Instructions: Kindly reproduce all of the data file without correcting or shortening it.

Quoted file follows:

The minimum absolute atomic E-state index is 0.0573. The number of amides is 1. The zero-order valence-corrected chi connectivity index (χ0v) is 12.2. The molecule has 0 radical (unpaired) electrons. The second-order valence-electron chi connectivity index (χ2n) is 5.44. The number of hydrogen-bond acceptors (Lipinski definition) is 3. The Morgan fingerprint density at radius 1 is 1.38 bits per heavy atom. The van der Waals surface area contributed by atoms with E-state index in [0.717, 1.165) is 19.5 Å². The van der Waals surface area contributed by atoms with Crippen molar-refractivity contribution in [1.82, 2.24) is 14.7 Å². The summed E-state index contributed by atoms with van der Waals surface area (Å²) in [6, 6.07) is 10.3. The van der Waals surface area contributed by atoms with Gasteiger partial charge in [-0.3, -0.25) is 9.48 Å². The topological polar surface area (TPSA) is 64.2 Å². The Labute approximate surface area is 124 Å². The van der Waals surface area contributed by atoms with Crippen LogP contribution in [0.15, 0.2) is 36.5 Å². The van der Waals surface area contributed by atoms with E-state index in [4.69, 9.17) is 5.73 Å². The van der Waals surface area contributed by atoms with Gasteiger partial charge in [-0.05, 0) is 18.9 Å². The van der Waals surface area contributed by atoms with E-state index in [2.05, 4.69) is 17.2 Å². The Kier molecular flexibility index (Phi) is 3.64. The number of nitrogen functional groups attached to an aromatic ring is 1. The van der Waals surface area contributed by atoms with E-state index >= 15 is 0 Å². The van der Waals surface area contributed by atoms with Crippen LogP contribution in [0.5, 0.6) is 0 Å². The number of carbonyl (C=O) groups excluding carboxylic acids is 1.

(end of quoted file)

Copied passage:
The minimum absolute atomic E-state index is 0.0573. The number of amides is 1. The zero-order valence-corrected chi connectivity index (χ0v) is 12.2. The molecule has 0 radical (unpaired) electrons. The second-order valence-electron chi connectivity index (χ2n) is 5.44. The number of hydrogen-bond acceptors (Lipinski definition) is 3. The Morgan fingerprint density at radius 1 is 1.38 bits per heavy atom. The van der Waals surface area contributed by atoms with E-state index in [0.717, 1.165) is 19.5 Å². The van der Waals surface area contributed by atoms with Crippen molar-refractivity contribution in [1.82, 2.24) is 14.7 Å². The summed E-state index contributed by atoms with van der Waals surface area (Å²) in [6, 6.07) is 10.3. The van der Waals surface area contributed by atoms with Gasteiger partial charge in [-0.3, -0.25) is 9.48 Å². The topological polar surface area (TPSA) is 64.2 Å². The Labute approximate surface area is 124 Å². The van der Waals surface area contributed by atoms with Crippen LogP contribution in [0.15, 0.2) is 36.5 Å². The van der Waals surface area contributed by atoms with E-state index in [4.69, 9.17) is 5.73 Å². The van der Waals surface area contributed by atoms with Gasteiger partial charge in [-0.05, 0) is 18.9 Å². The van der Waals surface area contributed by atoms with E-state index in [2.05, 4.69) is 17.2 Å². The Kier molecular flexibility index (Phi) is 3.64. The number of nitrogen functional groups attached to an aromatic ring is 1. The van der Waals surface area contributed by atoms with E-state index >= 15 is 0 Å². The van der Waals surface area contributed by atoms with Crippen LogP contribution in [0.5, 0.6) is 0 Å². The number of carbonyl (C=O) groups excluding carboxylic acids is 1.